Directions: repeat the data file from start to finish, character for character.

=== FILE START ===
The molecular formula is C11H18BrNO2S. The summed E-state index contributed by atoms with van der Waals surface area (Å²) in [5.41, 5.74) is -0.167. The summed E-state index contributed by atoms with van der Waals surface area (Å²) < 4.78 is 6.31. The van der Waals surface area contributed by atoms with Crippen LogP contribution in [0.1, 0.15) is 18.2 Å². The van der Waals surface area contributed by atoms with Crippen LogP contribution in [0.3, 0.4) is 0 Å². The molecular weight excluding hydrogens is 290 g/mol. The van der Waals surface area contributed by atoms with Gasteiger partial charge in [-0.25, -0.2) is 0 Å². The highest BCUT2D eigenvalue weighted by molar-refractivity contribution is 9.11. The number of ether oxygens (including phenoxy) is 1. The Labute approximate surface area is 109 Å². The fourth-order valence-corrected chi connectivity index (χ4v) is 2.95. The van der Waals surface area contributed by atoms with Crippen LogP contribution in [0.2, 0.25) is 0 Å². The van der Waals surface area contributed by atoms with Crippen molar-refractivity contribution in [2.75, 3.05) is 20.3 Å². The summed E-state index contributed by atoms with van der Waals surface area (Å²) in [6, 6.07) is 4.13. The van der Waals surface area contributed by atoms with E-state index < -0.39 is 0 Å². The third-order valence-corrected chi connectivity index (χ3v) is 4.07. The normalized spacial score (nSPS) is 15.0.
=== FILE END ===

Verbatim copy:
The molecular formula is C11H18BrNO2S. The summed E-state index contributed by atoms with van der Waals surface area (Å²) in [5.41, 5.74) is -0.167. The summed E-state index contributed by atoms with van der Waals surface area (Å²) < 4.78 is 6.31. The van der Waals surface area contributed by atoms with Crippen LogP contribution in [0.1, 0.15) is 18.2 Å². The van der Waals surface area contributed by atoms with Crippen LogP contribution in [0.3, 0.4) is 0 Å². The molecular weight excluding hydrogens is 290 g/mol. The van der Waals surface area contributed by atoms with Gasteiger partial charge in [-0.25, -0.2) is 0 Å². The highest BCUT2D eigenvalue weighted by molar-refractivity contribution is 9.11. The number of ether oxygens (including phenoxy) is 1. The Labute approximate surface area is 109 Å². The fourth-order valence-corrected chi connectivity index (χ4v) is 2.95. The van der Waals surface area contributed by atoms with Crippen LogP contribution in [0.2, 0.25) is 0 Å². The van der Waals surface area contributed by atoms with Crippen molar-refractivity contribution in [2.75, 3.05) is 20.3 Å². The summed E-state index contributed by atoms with van der Waals surface area (Å²) in [6, 6.07) is 4.13. The van der Waals surface area contributed by atoms with E-state index < -0.39 is 0 Å². The third-order valence-corrected chi connectivity index (χ3v) is 4.07. The normalized spacial score (nSPS) is 15.0.